The lizard’s vulnerability has been recognized since at least 1977, when the state officially classified horny toads as endangered. The growing sprawl of cities in Texas has wiped out large areas of habitat. Rangeland also changed when non-native grasses such as Bermuda grass, intended to feed livestock, created impenetrable thickets for the lizards, which live their lives an inch above the ground. The widespread use of pesticides and invasive fire ants meanwhile devastated the red harvest ant colonies on which horned lizards depended. By the 21st century, horny toads had all but disappeared from East and Central Texas.
In 2007, TCU researchers began studying the diet and genetics of the species. They found that the populations of horned lizards in North Texas and South Texas are genetically different. To preserve genetic diversity, Rains says, conservationists tried to match adults from their specific groups for breeding. In doing so, they found that 70-90% of adults normally die each year in the wild.
“That’s a real challenge when you’re trying to reintroduce a species,” Rains says. “There just weren’t enough existing adults to make up for the losses.”
In other words, if the horned lizard had to be returned to its old stomping grounds, conservationists needed a ready supply of new lizards. The Fort Worth Zoo had begun a breeding program for the northern genetic population as early as 2000. After years of trial release programs in the Mason Mountain Wildlife Management Area – 53 miles west of Llano – several dozen cubs released in 2019 were the first to breed and reproduce. Last September, the zoo released another 204 cubs.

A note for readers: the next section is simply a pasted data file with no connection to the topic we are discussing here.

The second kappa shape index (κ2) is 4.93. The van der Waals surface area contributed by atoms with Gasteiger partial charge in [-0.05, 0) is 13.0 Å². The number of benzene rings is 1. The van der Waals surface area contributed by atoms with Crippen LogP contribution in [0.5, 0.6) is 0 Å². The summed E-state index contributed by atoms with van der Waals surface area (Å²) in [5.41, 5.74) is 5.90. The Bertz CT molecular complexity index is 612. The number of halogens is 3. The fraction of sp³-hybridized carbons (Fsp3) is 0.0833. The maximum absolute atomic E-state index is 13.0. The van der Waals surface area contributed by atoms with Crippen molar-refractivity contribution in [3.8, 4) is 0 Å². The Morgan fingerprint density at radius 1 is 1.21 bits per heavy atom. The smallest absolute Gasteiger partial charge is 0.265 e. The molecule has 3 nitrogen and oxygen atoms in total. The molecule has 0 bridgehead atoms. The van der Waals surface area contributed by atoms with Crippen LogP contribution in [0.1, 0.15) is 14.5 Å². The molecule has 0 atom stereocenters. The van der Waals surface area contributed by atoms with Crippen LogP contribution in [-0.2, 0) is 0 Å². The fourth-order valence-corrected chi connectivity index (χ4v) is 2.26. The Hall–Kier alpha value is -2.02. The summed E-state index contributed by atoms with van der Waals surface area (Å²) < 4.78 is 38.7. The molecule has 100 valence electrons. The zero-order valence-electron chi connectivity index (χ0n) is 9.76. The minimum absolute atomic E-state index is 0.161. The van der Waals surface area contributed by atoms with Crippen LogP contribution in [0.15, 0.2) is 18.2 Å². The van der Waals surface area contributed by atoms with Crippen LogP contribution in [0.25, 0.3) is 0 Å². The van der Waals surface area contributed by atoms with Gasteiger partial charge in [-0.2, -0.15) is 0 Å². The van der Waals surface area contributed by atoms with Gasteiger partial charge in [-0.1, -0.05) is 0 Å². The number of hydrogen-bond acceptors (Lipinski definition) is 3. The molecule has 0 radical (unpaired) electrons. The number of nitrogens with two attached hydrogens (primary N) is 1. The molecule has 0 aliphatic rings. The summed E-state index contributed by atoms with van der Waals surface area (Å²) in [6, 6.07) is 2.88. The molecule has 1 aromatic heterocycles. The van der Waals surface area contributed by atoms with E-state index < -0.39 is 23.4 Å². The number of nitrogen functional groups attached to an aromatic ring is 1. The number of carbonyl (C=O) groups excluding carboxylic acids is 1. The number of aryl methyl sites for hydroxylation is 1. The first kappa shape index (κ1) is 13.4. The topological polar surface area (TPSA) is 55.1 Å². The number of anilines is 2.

When Gluesenkamp left his position as a Texas Parks and Wildlife herpetologist in 2016 to join the San Antonio Zoo, he immediately began work on a reintroduction program for the Southern genetic population. “Texans love horned lizards as much as all other reptiles put together,” he jokes. “That makes it a lot easier to get people involved in what we’re doing: restoring this truly iconic species to our native landscape by managing biodiversity.”
However, breeding Texas horned lizards is difficult. To survive, the lizards need precise temperature and light regimes and regular misting. A single lizard can eat as many as 100 harvest ants a day, and they are easily stressed. Females are capable of laying 30-40 eggs at a time, or have multiple nests in a season, but results in San Antonio have been mixed so far, said Arianna Duffey, a conservation engineer at the zoo. One lizard laid 46 eggs, possibly a world record. Another left her eggs scattered haphazardly in the terrarium. Another dug down to the glass bottom and piled them up there.